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  1. #1
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    Are Silk Test functions thread safe?

    Hi all,

    I have a multithread programming question I am hoping someone can help me out with.

    I saw this following bit in Silk Test Help and it made me wonder:

    "In the SilkTest environment, a thread is a mechanism for interleaving the execution of blocks of client code assigned to different Agents so that one script can drive multiple client applications simultaneously. A thread is part of the script that starts it, not a separate script. Each thread has its own call stack and data stack. However, all the threads that a script spawns share access to the same global variables, function arguments, and data types. A file that one thread opens is accessible to any thread in that script."

    Can someone explain further what is meant by "... share access to the same global variables, function arguments, and data types."?

    I understand pretty well about global variables and thread safety. However I'm confused by the 'function arguments and data types' section of that statement.

    tia,

    -Steven

  2. #2
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    Re: Are Silk Test functions thread safe?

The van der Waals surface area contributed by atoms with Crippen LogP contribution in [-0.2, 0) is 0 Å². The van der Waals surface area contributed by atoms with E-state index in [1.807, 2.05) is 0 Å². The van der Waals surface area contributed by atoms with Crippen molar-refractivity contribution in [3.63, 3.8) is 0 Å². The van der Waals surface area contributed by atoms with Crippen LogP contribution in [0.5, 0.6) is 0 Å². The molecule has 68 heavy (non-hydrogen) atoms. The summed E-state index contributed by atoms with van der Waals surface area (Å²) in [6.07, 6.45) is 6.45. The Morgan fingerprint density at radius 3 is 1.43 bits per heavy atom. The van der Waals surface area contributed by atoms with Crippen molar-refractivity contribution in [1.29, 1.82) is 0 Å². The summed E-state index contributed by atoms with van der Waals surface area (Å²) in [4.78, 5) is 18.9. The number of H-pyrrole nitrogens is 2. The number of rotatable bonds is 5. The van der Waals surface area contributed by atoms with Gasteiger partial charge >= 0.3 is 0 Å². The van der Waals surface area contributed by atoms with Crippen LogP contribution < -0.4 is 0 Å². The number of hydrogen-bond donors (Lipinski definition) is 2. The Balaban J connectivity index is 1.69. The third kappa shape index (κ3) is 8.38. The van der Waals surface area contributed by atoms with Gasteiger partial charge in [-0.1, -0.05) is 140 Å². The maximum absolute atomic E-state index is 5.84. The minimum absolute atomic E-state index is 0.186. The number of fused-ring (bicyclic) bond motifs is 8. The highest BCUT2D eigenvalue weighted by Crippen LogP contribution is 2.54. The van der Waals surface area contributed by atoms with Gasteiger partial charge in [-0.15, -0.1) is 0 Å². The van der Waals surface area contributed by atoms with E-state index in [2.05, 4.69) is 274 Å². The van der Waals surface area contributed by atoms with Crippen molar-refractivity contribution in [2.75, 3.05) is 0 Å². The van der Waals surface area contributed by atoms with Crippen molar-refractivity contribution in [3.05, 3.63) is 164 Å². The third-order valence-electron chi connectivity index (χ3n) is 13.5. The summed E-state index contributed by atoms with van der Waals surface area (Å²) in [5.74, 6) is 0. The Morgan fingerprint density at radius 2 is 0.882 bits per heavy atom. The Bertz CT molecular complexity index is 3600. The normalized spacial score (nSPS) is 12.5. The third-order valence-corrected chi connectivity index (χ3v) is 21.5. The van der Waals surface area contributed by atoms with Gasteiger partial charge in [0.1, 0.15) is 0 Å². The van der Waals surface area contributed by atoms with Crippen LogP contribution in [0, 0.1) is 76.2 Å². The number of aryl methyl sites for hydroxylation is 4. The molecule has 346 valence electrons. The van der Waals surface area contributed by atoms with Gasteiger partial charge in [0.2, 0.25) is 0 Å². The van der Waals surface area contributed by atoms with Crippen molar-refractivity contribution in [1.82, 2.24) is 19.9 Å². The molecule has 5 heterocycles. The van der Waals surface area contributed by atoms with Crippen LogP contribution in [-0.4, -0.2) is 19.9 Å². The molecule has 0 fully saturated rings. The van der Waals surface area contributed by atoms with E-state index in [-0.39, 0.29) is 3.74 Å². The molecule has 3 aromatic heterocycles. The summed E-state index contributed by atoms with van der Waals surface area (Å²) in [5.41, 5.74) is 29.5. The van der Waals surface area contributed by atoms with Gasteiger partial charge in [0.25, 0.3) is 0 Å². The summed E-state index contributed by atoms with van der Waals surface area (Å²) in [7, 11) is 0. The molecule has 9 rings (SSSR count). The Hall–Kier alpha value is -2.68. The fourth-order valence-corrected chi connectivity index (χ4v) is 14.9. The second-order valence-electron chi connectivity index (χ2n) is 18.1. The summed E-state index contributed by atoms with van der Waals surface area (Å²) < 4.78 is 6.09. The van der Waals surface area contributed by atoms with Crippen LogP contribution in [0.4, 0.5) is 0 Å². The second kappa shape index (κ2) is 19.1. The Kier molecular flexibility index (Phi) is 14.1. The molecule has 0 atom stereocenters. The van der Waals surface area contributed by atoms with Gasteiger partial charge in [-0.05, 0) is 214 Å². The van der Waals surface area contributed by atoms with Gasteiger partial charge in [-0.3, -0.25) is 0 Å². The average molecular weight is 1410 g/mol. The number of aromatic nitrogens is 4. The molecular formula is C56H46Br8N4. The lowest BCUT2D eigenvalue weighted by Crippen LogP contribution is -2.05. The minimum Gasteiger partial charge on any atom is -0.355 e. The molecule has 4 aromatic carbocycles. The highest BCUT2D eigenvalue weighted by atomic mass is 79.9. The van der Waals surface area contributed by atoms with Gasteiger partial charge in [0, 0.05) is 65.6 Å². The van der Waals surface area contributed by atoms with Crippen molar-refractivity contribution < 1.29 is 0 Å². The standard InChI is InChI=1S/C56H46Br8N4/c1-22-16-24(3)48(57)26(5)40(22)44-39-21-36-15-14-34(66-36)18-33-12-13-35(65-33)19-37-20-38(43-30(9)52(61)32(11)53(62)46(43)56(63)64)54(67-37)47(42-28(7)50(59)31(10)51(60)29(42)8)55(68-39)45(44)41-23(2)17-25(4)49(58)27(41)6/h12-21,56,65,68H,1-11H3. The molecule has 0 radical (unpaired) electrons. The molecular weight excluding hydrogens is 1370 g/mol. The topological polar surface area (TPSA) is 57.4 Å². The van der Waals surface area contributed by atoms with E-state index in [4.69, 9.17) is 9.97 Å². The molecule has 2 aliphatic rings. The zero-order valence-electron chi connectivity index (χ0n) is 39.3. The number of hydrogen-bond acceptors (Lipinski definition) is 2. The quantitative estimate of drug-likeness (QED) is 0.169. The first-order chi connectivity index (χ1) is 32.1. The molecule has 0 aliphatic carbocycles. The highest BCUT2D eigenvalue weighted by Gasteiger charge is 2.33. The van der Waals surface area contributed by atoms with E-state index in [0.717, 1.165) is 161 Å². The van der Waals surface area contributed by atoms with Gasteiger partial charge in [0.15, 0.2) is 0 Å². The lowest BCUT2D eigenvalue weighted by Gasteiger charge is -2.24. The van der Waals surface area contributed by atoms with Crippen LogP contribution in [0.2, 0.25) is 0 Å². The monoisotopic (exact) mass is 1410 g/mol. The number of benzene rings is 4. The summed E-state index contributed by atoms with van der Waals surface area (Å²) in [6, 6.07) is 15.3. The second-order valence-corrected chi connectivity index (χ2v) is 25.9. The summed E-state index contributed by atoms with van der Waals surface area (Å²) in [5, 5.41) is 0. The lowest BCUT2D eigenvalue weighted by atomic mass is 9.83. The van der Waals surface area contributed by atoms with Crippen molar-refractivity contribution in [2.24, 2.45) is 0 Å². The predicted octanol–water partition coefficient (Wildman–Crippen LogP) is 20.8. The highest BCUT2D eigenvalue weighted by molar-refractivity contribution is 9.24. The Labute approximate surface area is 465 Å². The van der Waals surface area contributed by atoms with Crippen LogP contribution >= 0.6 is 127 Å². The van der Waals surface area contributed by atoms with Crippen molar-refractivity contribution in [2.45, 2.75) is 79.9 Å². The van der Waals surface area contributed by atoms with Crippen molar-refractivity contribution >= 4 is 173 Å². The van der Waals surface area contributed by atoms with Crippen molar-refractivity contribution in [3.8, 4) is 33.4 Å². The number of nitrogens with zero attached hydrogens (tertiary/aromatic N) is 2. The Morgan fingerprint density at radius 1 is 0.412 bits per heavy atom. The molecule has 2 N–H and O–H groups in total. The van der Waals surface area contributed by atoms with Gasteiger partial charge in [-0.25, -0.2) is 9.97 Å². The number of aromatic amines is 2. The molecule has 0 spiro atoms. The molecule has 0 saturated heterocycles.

Before I begin my explanation I would like you to make a note of "A file that one thread opens is accessible to any thread in that script."

    In the same context, if a thread is executing a function say ADD() which is setting some values to some of the arguments within that function then the other thread can invoke the same function ADD() at the same time and use the same arguments and set some different values to them.

    Bottom line is ... every thread makes a copy of the testcase and hence all the elements in a testcase remain unique to each and every thread.

    As it says "A file that one thread opens is accessible to any thread in that script." this means that jus bcoz the file is open by one thread doesnot mean that it will throw a SHARING VIOLATION for the other thread.

    If we use the analogy of JAVA, every thread is a seperate instance of that single testcase.

    "all the threads that a script spawns share access to the same global variables, function arguments, and data types"
    This is Borland's version of saying the same thing [img]/images/graemlins/smile.gif[/img]

    Cheers!!

 

 

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